PHOTO: Turkish President Erdoğan and Syria’s Bashar al-Assad in February 2011
UPDATE 2105 GMT: Turkey’s Parliament has passed the Government motion for intervention in Syria by a vote of 298 to 98.
MPs of the ruling Justice and Development Party and of the Nationalist Movement Party voted in favor of the motion. It was opposed by legislators of the Republican People’s Party and the pro-Kurdish People’s Democracy Party.
Defense Minister İsmet Yılmaz linked the intervention to the fight against both the Islamic State and the Assad regime:
The threat against Turkey has gained a new dimension. It’s our obligation to take measures against this threat and to protect our citizens in the frame of international law….
The main source of ISIL is the Syrian regime.
UPDATE 0815 GMT: Abdullah Ocalan, the detained leader of the Kurdistan Workers Party (PKK), has added to the pressure on Turkey’s Erdoğan Government and Parliament to intervene in Syria.
Ocalan warned that peace talks between the PKK and Ankara will break down if the Islamic State takes over the mainly-Kurdish town of Kobane in northern Syria, near the Turkish border: “If this massacre attempt achieves its goal, it will end the process.”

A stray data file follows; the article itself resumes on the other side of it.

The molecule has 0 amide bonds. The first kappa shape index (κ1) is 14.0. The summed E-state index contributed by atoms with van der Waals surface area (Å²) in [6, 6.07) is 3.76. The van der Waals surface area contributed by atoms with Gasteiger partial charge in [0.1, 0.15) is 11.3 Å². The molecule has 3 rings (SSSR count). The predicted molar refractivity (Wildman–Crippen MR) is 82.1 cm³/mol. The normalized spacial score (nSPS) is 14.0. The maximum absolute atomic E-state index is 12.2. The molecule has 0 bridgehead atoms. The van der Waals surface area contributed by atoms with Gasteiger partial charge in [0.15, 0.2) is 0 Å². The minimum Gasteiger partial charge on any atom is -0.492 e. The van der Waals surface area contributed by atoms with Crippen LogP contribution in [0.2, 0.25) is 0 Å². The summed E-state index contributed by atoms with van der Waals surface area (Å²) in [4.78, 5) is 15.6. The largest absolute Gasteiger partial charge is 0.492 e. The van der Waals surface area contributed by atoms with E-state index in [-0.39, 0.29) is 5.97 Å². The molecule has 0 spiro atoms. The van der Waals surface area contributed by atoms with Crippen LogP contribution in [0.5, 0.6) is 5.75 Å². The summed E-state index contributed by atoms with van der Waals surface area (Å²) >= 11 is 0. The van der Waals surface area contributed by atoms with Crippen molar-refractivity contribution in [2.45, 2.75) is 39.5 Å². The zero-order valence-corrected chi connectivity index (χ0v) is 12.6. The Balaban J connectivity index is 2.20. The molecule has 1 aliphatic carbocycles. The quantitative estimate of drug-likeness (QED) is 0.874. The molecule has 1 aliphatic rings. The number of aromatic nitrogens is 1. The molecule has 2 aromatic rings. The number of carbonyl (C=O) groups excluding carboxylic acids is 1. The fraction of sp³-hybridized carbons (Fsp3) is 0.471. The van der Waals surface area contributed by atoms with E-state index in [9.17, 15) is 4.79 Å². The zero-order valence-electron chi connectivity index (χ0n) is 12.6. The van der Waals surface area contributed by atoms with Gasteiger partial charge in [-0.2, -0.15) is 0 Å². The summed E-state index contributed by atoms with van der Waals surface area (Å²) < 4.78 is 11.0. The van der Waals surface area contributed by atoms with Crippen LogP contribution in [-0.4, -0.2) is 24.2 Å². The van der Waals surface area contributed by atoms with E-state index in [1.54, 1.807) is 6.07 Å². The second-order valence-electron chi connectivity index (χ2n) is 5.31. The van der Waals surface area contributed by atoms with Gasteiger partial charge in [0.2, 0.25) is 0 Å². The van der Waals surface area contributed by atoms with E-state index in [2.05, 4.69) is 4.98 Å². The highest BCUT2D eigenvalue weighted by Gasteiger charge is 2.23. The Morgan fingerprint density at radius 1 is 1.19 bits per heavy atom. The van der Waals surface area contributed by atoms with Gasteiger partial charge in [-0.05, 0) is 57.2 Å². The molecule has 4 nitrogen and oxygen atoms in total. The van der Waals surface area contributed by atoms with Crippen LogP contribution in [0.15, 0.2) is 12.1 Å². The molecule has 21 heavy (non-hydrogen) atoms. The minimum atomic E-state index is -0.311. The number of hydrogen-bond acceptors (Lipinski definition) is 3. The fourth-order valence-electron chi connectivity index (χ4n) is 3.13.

Turkey’s Parliament votes today on the Erdoğan Government’s proposals to step up the fight against the Islamic State — and also the Assad regime.
The Government is proposing the establishment of safe havens inside Syria. Ankara would prefer the area to be manned by an international force on the ground and in air, but is prepared to provide security with Turkish troops alone.
The havens would be in territory currently controlled by insurgents. To avoid confrontation, no attempt will be made to establish safe zones in areas now occupied by Kurdish forces or the Islamic State.
The Turkish Government is also ready to allow foreign forces to use its bases, having rebuffed an American request to do so when the US launched airstrikes inside Syria on September 23.
On one level, the measures are the Erdogan Government’s response to the Islamic State’s offensive across northern and eastern Syria since the spring. The specific catalyst has been the jihadists’ seizure of scores of villages around the key Kurdish town of Kobane in northern Syria.
The offensive spurred the flight of 130,000 refugees into Turkey, with the prospect of more if Kobane falls. The military situation also has complicated President Recep Tayyip Erdoğan’s political negotiations with Turkish Kurds.
The Government’s motion says Turkey will “defeat attacks directed toward our country from all terrorist groups in Iraq and Syria”:
The terrorist elements of the outlawed Kurdistan Workers’ Party [PKK] still exist in northern Iraq. On the other hand, the significant increase in the number of other terrorist elements in Syria and the threat posed by them in Iraq is also alarming.